It seems like it was a lifetime ago when a young Tyron Smith signed his eight-year, $97.6 million deal with the Dallas Cowboys. Such deals are unheard of, but this team knew what they had in Smith and they wasted no time in locking him down forever. Well, forever has finally arrived and Smith’s contract is officially up.
For years, Smith has been one of the biggest bargains in football. His $12.2 million average annual salary gets better with every year that passes. Of course, those great savings do fade a bit when injuries take him off the field which has been rather frequent in recent years. With Smith, there’s always some risk.
Now, he’s coming off one of his best seasons in years and the Cowboys will have a tough decision to make regarding his future in Dallas. Will he stay or will he go? When you lay everything on the table, we can envision Smith sticking around for one more year, and here are three reasons why it’s likely to unfold that way.
HE DOESN’T CARE ABOUT THE MONEY
Okay, to say he doesn’t care about the money is not completely true so we’re a little bit sorry for even luring you in with such verbiage. What we really mean here is, it’s not all about the Benjamins for Smith. The guy just played through an eight-year deal where he was largely underpaid for a great majority of the length of his contract and how many times do you remember him complaining about it? Zero.
And when the Cowboys offered up a creatively constructed restructured deal that would put less in his pockets if he wasn’t available, Smith agreed. His $13.6 million base salary turned to just a $3 million base, a $3 million signing bonus, and the rest laced with incentives based on playing time (and playoff results). Despite a relatively “healthy” season for Smith, the Cowboys ultimately ended up paying him a few million less than his original deal.
On the open market, he could easily command a better deal from some other team willing to roll the dice on his health, but for a guy who already has over $100 million in career earnings and is likely looking for one last hurrah, staying in Dallas seems more probable even if it means signing another playing time incentive deal. It’ll be fair enough for Smith.
THE COWBOYS NEED HIM
We speak about Smith’s availability to describe his value, but it wasn’t just the quantity of games played that mattered this past year, but the quality. The version of Smith we saw last season was the film they’ll show when he’s eventually inducted into the Pro Football Hall of Fame. He was outstanding. He showed the strength, quickness, and elite-level hand work that has made him one of the game’s best over the last decade. His play was so good that he actually earned All-Pro honors for the first time in seven years.
Not only is he still playing at a high level, but the Cowboys have a lot of questions along the offensive line. If Smith isn’t resigned, it could force Tyler Smith to move back to left tackle, leaving a hole at left guard. There’s also the uncertainty of Tyler Biadasz who is a free agent this offseason. Nothing against T.J. Bass or Brock Hoffman, but the Cowboys could benefit from an extra year of service from Smith to allow them to get their affairs in order along the offensive line.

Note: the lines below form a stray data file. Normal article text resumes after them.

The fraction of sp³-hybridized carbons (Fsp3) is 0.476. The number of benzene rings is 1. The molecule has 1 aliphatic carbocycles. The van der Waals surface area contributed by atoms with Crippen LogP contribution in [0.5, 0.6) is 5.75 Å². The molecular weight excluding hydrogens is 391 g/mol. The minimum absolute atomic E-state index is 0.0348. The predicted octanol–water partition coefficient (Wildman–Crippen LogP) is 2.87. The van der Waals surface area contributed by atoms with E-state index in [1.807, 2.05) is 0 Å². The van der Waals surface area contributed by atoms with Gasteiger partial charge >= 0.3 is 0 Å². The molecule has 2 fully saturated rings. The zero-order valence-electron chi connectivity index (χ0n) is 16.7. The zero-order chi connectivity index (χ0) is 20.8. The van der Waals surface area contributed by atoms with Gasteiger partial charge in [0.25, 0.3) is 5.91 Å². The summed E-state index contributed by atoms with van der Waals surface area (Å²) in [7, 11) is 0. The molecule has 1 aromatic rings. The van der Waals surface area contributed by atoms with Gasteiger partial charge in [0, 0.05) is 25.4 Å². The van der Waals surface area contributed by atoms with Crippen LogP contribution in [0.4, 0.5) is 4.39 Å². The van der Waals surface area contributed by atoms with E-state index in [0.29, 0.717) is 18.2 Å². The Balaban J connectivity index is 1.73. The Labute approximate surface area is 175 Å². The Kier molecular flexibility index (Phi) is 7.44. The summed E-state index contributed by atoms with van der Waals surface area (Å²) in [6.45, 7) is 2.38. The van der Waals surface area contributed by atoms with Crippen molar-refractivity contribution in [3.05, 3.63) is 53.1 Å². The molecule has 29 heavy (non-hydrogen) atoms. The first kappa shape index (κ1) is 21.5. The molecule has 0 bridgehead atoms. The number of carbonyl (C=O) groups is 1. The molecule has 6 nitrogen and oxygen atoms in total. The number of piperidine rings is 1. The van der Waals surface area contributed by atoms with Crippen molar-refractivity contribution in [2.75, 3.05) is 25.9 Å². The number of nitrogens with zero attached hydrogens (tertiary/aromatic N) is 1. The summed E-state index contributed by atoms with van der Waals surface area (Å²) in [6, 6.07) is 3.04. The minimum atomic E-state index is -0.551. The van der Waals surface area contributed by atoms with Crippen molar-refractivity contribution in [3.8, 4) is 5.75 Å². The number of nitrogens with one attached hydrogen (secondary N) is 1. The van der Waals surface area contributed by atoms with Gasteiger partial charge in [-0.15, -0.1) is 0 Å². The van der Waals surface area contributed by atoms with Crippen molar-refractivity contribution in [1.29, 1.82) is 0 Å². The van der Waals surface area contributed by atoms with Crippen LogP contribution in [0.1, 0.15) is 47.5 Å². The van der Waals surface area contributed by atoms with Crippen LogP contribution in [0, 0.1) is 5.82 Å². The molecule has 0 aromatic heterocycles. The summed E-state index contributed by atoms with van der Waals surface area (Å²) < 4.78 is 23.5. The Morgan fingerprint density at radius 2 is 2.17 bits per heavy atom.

THEY FOUND A WAY TO PRESERVE HIS HEALTH
The fact that we are even having this conversation says a lot. That’s because so many fans have already been willing to let him walk off into the sunset. And it was nothing personal, the guy just hasn’t been available. Before this past season, Smith only played in 17 of the 50 possible regular season games over the previous three seasons. If you do the math, he missed the equivalent of two of those three seasons. That’s not helping anybody.
But last season he bucked the trend as Smith reverted to playing his good ol’ 13-game quota that he matched exactly for four straight seasons from 2016 to 2019. Did he just have a lucky health season? Maybe. It might also be true that Mike McCarthy did a remarkable job preserving his health this season. How, you say? Well, think of how many times Smith was close to playing, but the team thought better of it. Would he have toughed it out in previous years? There is also the fact they held him out of practice regularly during the season for a veteran day.
We don’t pretend to be doctors and we don’t know all the details that led to Smith being made inactive while seemingly appearing annoyed on the sideline, but what we do know is that during three different instances (across four games), he was held out, yet was back in action a short time later. Have the Cowboys figured out a trick in keeping this guy healthier than they have in the past?